DA names SA's five 'worst' hospitals
It is “patently obvious” that the rights of patients in state hospitals are not being respected and that urgent action is needed, the Democratic Alliance said on Wednesday.
DA MP and health spokesperson Dianne Kohler-Barnard released a damning report on the country’s “five worst hospitals” during a press conference at Parliament—citing a litany of staff shortages, disrepair and filth, and poor health-care provision at the Rob Ferreira hospital in Mpumalanga, Umtata General and Cecilia Makiwane in the Eastern Cape, Natalspruit in Gauteng, and Mahatma Gandhi Hospital in KwaZulu-Natal.
“The 27-million South Africans who depend on the public health service are frequently unable to access an acceptable level of health care,” Kohler-Barnard said.
“At the worst hospitals, patient must spend hours waiting just for a file, bring their own linen, stay in wards infested with vermin and reeking of human waste, and often share beds with other patients.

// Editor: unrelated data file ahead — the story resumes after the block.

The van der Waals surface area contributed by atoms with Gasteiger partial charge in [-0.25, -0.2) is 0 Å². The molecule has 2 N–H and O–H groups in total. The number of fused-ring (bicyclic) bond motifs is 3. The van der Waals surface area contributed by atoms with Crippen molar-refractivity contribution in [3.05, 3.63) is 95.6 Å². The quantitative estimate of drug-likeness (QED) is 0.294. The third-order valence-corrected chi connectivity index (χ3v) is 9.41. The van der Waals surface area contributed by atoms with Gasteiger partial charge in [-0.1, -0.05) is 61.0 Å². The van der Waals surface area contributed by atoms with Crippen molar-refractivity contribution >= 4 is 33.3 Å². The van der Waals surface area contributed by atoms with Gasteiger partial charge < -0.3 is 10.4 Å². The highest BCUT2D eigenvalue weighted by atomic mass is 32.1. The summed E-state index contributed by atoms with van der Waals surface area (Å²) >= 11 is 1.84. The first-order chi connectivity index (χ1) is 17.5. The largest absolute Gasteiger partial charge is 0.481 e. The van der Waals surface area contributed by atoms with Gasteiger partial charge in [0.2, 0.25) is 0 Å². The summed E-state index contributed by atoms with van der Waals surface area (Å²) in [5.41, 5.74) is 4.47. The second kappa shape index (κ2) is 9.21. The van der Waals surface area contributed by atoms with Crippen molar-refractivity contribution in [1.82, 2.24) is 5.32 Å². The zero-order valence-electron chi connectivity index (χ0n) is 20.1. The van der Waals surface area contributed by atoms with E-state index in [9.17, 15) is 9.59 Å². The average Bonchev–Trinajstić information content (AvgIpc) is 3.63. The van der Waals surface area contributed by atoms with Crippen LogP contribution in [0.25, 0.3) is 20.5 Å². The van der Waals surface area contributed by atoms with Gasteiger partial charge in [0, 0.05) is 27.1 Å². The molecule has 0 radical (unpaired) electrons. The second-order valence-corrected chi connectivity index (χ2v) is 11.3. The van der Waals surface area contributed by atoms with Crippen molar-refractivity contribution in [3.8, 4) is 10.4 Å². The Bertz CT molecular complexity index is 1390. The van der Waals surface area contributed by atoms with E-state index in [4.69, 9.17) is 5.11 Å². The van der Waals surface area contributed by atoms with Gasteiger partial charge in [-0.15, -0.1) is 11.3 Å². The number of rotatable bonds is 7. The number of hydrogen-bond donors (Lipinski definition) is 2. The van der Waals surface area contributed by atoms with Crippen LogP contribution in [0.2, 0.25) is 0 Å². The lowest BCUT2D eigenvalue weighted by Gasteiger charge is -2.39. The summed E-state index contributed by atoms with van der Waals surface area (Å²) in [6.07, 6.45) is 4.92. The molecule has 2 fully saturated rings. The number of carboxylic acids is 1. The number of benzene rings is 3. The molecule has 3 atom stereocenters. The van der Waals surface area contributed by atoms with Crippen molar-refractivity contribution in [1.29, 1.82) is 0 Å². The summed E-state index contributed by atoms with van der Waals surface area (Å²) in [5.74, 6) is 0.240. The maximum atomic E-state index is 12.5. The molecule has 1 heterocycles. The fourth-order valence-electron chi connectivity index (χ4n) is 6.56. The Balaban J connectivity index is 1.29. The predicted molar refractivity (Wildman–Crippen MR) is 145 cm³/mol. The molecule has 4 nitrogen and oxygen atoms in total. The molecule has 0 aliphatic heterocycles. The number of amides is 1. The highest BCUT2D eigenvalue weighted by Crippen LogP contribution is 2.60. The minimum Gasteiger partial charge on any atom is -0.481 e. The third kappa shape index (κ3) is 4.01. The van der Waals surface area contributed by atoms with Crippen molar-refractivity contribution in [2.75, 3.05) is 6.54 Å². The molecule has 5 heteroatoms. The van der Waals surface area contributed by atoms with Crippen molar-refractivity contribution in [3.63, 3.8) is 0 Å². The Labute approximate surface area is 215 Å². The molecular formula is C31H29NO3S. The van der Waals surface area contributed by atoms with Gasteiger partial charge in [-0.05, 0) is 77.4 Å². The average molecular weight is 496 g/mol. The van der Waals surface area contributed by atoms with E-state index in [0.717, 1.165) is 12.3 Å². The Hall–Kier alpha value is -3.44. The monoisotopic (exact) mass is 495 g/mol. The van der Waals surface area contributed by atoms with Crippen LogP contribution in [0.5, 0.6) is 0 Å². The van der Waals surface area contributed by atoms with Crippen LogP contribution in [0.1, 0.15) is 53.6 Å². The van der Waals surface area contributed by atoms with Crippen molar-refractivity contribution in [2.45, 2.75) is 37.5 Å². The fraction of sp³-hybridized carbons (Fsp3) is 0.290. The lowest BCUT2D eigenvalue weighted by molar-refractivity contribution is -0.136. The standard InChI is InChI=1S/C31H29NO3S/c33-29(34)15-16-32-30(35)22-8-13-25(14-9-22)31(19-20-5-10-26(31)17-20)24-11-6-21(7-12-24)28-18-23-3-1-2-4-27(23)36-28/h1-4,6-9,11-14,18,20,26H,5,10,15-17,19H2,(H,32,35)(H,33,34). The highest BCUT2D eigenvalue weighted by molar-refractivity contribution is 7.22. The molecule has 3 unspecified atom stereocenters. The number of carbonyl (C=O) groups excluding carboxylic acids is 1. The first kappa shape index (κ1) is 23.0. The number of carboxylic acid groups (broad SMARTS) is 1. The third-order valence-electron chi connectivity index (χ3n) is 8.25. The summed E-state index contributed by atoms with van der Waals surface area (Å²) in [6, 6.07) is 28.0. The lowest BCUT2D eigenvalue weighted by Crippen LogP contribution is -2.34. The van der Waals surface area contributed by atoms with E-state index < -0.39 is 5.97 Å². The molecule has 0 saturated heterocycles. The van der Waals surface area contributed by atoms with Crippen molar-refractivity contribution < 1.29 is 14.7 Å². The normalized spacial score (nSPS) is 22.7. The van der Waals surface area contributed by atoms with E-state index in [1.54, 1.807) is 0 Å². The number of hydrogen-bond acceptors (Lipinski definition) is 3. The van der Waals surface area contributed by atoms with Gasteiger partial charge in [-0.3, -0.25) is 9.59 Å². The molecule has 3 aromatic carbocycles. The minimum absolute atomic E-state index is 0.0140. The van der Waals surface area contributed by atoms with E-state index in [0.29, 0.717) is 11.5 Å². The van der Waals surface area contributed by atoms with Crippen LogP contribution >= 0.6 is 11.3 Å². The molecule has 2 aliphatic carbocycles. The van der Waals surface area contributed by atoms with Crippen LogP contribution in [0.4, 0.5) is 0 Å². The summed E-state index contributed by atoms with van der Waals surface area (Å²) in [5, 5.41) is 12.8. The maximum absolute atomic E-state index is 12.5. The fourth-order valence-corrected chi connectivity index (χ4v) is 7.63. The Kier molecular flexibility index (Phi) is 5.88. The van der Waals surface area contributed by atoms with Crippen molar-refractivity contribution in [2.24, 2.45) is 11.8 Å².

“Hospital buildings are infested with grime, rubbish and vermin. In these conditions, it is patently obvious that the rights of patients are not being respected and that urgent action is required.”
The DA’s investigation into conditions in the public health-care sector “clearly showed” that health care is deteriorating on a broad front.
By highlighting a few of the worst examples, the DA is demonstrating that the government’s hospitalisation revitalisation plans are failing, and that a thorough review of the effectiveness of existing policies is needed, she said.
It is particularly alarming that the problems faced by the hospitals have been raised repeatedly by hospital staff, politicians, trade unions and journalists over many years.
“While many promises have been made, there is little evidence of their fulfilment,” Kohler-Barnard said.
The DA intends to make a dedicated effort to ensure action is taken and the problems addressed to improve conditions.
“The buck stops with Health Minister Manto Tshabalala-Msimang.
It is her job to provide health care to South Africans.”
Kohler-Barnard said at some hospitals 67% of doctors’ posts are vacant, doctors have been forced to operate by torchlight, and nurses are expected to keep intensive-care patients alive by pumping air into their lungs manually during the many power cuts.
Patients’ files are jumbled on the floor, unused beds line most corridors and are abandoned in the grounds along with numerous wheelchairs, paint is peeling on walls, almost all the floor tiles are missing, and cats, rats, mice and cockroach infestations are evident.
The stench of human waste permeates, washing and toilet facilities are filthy, and in some hospitals sewage runs on floors, she said.—Sapa